Writing a will may seem like a sad thought, and many continually put it off: research typically shows that less than half of UK adults have a will. However, even a simple will provides the peace of mind that your loved ones will be supported and won’t have the stress of working out what you may have wanted, at an already upsetting time.
A will is a legal document that expresses the final wishes of the writer for the distribution of their property and assets, known as their estate. It ensures that you, rather than the law, decide what happens to your estate and that your wishes are honoured after your death.
What happens if you don’t have a will?
Many believe their situation is straightforward and they do not need a will. Unfortunately, this is rarely the case. Dying intestate — without a will — means a probate court decides who gets what, but that court does not necessarily reflect modern life.
Intestacy rules, essentially, look for a nuclear family to automatically inherit. Your spouse or civil partner will get the first £270,000 of the estate and personal possessions and only half of everything over that amount. The rest is divided equally between any children. If you have no children, your surviving spouse gets all the assets, and if your spouse has already died, it goes to their children. If you have no spouse or children, then other family members like surviving parents, siblings, and even nieces and nephews inherit.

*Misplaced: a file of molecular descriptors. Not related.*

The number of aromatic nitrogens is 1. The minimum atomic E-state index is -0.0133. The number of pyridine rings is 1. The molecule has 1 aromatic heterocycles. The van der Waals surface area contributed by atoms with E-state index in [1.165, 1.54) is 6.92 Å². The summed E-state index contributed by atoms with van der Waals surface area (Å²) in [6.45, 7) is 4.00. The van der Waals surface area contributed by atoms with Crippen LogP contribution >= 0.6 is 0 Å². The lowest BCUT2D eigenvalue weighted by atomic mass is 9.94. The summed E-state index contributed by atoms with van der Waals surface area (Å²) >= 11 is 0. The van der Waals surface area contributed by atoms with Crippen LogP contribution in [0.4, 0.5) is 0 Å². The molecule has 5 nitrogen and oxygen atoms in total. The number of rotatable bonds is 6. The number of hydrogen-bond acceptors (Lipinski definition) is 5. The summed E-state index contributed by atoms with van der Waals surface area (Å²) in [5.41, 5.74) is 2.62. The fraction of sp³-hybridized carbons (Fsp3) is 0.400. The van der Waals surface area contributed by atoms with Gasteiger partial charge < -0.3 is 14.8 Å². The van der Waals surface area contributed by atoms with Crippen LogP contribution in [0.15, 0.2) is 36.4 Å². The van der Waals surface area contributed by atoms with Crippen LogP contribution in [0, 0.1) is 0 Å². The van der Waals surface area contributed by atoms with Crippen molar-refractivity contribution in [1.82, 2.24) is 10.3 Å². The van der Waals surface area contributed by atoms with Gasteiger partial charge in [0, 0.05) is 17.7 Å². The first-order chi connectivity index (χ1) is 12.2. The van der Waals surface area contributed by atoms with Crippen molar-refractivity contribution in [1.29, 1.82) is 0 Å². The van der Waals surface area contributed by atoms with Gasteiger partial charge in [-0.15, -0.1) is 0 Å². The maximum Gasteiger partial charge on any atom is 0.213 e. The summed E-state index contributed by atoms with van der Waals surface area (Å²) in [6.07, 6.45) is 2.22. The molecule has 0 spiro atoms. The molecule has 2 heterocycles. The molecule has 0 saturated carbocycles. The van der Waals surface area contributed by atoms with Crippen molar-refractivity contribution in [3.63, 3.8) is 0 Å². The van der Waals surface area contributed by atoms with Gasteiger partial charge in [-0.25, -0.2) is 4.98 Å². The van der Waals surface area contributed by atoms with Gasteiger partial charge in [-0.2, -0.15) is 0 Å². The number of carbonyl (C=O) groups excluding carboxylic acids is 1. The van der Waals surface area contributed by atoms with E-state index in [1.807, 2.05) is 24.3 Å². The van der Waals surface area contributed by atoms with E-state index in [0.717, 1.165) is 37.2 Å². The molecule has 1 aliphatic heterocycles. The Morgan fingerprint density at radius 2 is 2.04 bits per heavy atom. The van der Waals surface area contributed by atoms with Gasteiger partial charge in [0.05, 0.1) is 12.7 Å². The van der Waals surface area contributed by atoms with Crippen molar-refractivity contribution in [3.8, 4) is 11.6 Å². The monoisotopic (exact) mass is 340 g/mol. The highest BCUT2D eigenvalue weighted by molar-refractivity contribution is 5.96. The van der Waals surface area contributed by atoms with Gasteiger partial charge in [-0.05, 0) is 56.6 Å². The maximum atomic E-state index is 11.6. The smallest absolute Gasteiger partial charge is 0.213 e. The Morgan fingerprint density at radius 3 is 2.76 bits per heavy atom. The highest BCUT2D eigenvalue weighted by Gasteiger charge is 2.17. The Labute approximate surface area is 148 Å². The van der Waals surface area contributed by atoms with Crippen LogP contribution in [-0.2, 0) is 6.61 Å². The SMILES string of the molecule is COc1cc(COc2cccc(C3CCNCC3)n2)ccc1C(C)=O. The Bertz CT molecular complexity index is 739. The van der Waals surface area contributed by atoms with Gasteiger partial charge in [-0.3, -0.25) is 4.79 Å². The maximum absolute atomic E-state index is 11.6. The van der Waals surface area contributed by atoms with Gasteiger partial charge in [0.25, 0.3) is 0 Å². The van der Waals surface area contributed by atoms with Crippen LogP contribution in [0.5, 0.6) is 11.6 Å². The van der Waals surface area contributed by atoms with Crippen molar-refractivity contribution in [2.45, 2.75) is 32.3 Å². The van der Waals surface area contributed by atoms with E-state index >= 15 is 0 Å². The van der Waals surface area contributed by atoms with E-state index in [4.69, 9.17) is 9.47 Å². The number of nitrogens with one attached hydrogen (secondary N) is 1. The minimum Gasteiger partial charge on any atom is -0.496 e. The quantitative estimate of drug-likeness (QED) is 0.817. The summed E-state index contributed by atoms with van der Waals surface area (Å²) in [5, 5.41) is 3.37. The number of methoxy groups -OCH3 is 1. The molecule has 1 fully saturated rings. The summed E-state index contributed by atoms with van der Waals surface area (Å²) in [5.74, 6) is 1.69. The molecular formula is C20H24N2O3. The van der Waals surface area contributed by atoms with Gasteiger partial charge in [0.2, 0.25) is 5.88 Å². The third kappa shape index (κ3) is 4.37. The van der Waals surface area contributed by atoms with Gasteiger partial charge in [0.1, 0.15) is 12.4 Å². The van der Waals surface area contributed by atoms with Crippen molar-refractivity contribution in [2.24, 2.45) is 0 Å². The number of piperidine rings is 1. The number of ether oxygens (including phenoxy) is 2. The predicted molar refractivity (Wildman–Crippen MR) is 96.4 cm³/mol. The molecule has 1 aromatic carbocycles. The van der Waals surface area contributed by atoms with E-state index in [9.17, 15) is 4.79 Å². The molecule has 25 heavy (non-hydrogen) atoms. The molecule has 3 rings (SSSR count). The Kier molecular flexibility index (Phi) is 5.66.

But there are obvious problems with this. Only a marriage or civil partnership is recognised. An unmarried partner, even a partner you have a child with, gets nothing. Plus, children with an ex-partner can miss out. If you have remarried – your entire estate can go entirely to your new spouse, effectively disinheriting any children you have with a former partner or spouse.
Although there are ways for people to claim from an estate in these situations through probate proceedings, they are time-consuming and costly. They inevitably take a heavy emotional toll on those involved as they debate exactly what you did and did not want.
What are the benefits of having a will?
Having a will means your express wishes — not a legal process or court ruling — are followed. It provides clarity for those left behind and can help to avoid family disputes over who gets what.
A basic will can be as simple as leaving everything to a single person. But wills can also include specific wishes. There might be people you want to remember in a will, or charities you would like to support. It also allows you to distribute specific assets and make some conditions.
Many have family heirlooms they want to pass to specific children, for example, or you may want a child’s inheritance to be used for a specific purpose, like education. And where children are involved, the will can appoint a legal guardian, giving them the authority to take responsibility for your children until they are adults.
How to create your own will
To be legally valid, a will must follow several rules, but there are different ways of creating one.